Many of our clients have been comfortable using their “old way” of record keeping yet their business is growing and they are hoping to improve their record keeping, invoicing and customer connections with a new and updated method.
A common issue we see with our clients is that they feel they can learn their accounting software as they go. This is not advisable, especially when dealing with job costing and similar variable professions such as contractors, and landscapers. There are several ways to perform job costing with QuickBooks Online, let us show you how to set it up properly from day one, to prevent any errors. Two other helpful features for contractors are being able to track employee time by project as well as sending out recurring invoice emails. QuickBooks Online is a treasure trove of awesome features, that when used correctly can streamline your entire career.
Our goal when helping clients is to reduce the amount of time they spend on tracking expenses, organizing receipts, and entering data. We want our clients to be able to focus on their craft and increase revenue.
Moose Creek Bookkeeping is ready and able to guide you through the best accounting practices, keeping accurate records, preparing for taxes and understanding your bottom line, all with mobile QuickBooks Online, the best in the field.
Moose Creek Bookkeeping specializes in construction billing of all kinds. If you are in the construction business and are scratching your head on the best way to charge your clients, both large and small, you’re not alone. As we discussed in previous blog posts, keeping detailed accounts of all your costs is a critical yet daunting task. Proper documentation is the key to getting paid.
Your business might just be picking up speed and you’re looking for help on how to reign in some lost revenue, or perhaps you’re considering selling your business and moving to a tropical island and want to make sure the books are all shipshape for the new owner. Whatever your business status, we are able to help you create the most accurate bookkeeping procedures YTD.
One of the main reasons such strict bookkeeping is essential in construction billing is because it’s not as cut and dry as in other industries. Jobs can take extensive time to finish, costs can go up or down over the course of the job, and each project is custom. Now, that’s not to say Fixed Priced Billing isn’t used in construction, it’s just typically reserved for smaller jobs that tend to all be the same. For example, let’s say your company specializes in tiny homes and you have just 3 models to choose from. Your company knows exactly what each home costs and can price accordingly. The site prep might look different for each property but the construction project itself is fairly straightforward, and so are the charges to your client. However, Fixed Price Billing can be risky to the contractor because any overruns could not be covered by the customer.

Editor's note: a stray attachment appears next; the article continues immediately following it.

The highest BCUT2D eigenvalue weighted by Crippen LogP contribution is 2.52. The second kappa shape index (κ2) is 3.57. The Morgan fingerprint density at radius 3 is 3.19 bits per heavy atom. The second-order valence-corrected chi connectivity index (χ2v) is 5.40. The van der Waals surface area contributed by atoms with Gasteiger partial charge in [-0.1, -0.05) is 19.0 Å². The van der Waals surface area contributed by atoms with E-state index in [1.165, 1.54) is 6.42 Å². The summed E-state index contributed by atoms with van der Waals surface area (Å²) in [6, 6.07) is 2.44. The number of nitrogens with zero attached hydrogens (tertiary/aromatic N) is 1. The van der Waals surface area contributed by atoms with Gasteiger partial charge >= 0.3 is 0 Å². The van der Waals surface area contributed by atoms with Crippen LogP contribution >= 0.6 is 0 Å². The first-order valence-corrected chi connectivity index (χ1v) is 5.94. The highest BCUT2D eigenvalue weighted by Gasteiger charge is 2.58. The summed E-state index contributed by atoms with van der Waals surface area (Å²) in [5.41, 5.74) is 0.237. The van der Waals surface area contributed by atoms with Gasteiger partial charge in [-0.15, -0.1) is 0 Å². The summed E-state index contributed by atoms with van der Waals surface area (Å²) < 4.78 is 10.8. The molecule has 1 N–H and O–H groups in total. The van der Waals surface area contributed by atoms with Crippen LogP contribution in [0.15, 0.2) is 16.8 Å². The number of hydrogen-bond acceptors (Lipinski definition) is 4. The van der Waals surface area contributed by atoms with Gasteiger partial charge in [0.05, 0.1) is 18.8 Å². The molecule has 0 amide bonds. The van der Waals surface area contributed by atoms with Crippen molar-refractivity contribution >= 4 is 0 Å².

Now, let’s take a look at a Custom Tiny Home. Even though it’s still a small project, the costs would vary greatly throughout the project. This type of project would benefit from the Time and Materials Billing method. This is a very transparent billing format where the customer is aware of everything (even markups) so adjustments and changes can be made by the customer or team.
Some drawbacks to the Time and Materials Billing method is that it does require extensive documentation, if a receipt is lost – that cost is also lost. Moose Creek specializes in helping keep you organized so this doesn’t happen.
There is a third type of Specialized Construction Billing that can benefit both parties greatly and is very commonly used; Progress Billing. This method works well for large projects with many stages. Approval of each stage of the job is done by the client, then payment is made. For example, once the foundation is poured, payment is made. Then another payment is made when the siding goes up, then the roof and so on. This method is beneficial to both client and contractor because it shields them from typical end-of-the-job problems just as the dreaded non-payment. If the client chooses to not pay at a given stage, the construction stops. Alternatively, if the client isn’t satisfied with the job, adjustments can be made early, rather than late. Progress Billing is a great alternative to your standard 50% now and 50% upon completion.
Regardless of which stage your business is in, Moose Creek Bookkeeping can help you organize your records and help guide you through which of the many Construction Billing Methods (there are more!) works best for your business. Schedule your call today!
Job Profitability is one of the most important mathematical equations when it comes to service-based business accounting. Job Profiting calculations are based on all of your Job Costing data including labor, materials, and overhead – for each individual job or client. Job Profitability reports will tell you whether each specific job is profitable – or at a loss – and by what exact percent. This is a much more accurate report than your simple P&L, which could show that you are in the black when a deeper dive can be quite eye-opening, and highly beneficial to your bottom line. Job Profiting reports help you summarize and determine which services you need to take a closer look at, and which are your top earners, percentage-wise. Job Profitability doesn’t equal highest sales. Some of your largest jobs might be on the bottom end of your profitability table, that’s why this number is so important.
The 80/20 rule states that your top 20% of clients provide 80% of your profit. By looking at your Job Profitability, you will know down to the 1.00% which clients are in your top 20%. You might also find that giving your friends and family all those discounts is really creating less profitability, even though the volume is high. You might learn that raising your rates on one specific service (or cutting out that service altogether) can have a positive influence on your entire profit margin.
In order to calculate Job Profitability, you must start with detailed and accurate data for labor, materials, and overhead. Take a look at our previous blog post to learn more about Job Costing.
The calculation is as follows:
Job Profitability = Job Profit / Job Revenue